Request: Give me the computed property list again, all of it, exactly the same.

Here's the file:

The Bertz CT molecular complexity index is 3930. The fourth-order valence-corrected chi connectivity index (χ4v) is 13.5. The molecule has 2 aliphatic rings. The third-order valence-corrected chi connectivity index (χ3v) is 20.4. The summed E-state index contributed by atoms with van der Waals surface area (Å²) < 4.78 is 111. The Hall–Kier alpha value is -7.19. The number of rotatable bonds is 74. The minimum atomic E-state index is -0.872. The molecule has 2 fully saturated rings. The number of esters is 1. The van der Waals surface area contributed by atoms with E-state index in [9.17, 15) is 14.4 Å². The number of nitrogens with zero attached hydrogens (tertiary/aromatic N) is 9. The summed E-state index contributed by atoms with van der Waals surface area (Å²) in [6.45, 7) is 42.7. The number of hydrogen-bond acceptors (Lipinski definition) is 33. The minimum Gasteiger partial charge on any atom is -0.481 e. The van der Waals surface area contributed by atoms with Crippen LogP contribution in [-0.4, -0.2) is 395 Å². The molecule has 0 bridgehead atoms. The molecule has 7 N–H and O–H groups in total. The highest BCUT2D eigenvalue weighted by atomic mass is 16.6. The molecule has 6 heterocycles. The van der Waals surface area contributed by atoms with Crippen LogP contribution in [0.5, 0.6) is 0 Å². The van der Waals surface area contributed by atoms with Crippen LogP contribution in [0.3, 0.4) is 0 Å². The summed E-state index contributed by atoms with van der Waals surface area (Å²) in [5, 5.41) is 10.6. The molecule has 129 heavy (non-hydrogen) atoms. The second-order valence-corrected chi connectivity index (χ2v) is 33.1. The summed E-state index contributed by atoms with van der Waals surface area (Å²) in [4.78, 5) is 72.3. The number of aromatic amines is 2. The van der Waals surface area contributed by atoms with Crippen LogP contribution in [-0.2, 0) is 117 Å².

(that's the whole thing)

The Bertz CT molecular complexity index is 3930. The fourth-order valence-corrected chi connectivity index (χ4v) is 13.5. The molecule has 2 aliphatic rings. The third-order valence-corrected chi connectivity index (χ3v) is 20.4. The summed E-state index contributed by atoms with van der Waals surface area (Å²) < 4.78 is 111. The Hall–Kier alpha value is -7.19. The number of rotatable bonds is 74. The minimum atomic E-state index is -0.872. The molecule has 2 fully saturated rings. The number of esters is 1. The van der Waals surface area contributed by atoms with E-state index in [9.17, 15) is 14.4 Å². The number of nitrogens with zero attached hydrogens (tertiary/aromatic N) is 9. The summed E-state index contributed by atoms with van der Waals surface area (Å²) in [6.45, 7) is 42.7. The number of hydrogen-bond acceptors (Lipinski definition) is 33. The minimum Gasteiger partial charge on any atom is -0.481 e. The van der Waals surface area contributed by atoms with Crippen LogP contribution in [-0.4, -0.2) is 395 Å². The molecule has 0 bridgehead atoms. The molecule has 7 N–H and O–H groups in total. The highest BCUT2D eigenvalue weighted by atomic mass is 16.6. The molecule has 6 heterocycles. The van der Waals surface area contributed by atoms with Crippen LogP contribution in [0.5, 0.6) is 0 Å². The van der Waals surface area contributed by atoms with Crippen LogP contribution in [0.3, 0.4) is 0 Å². The summed E-state index contributed by atoms with van der Waals surface area (Å²) in [5, 5.41) is 10.6. The molecule has 129 heavy (non-hydrogen) atoms. The second-order valence-corrected chi connectivity index (χ2v) is 33.1. The summed E-state index contributed by atoms with van der Waals surface area (Å²) in [4.78, 5) is 72.3. The number of aromatic amines is 2. The van der Waals surface area contributed by atoms with Crippen LogP contribution in [-0.2, 0) is 117 Å².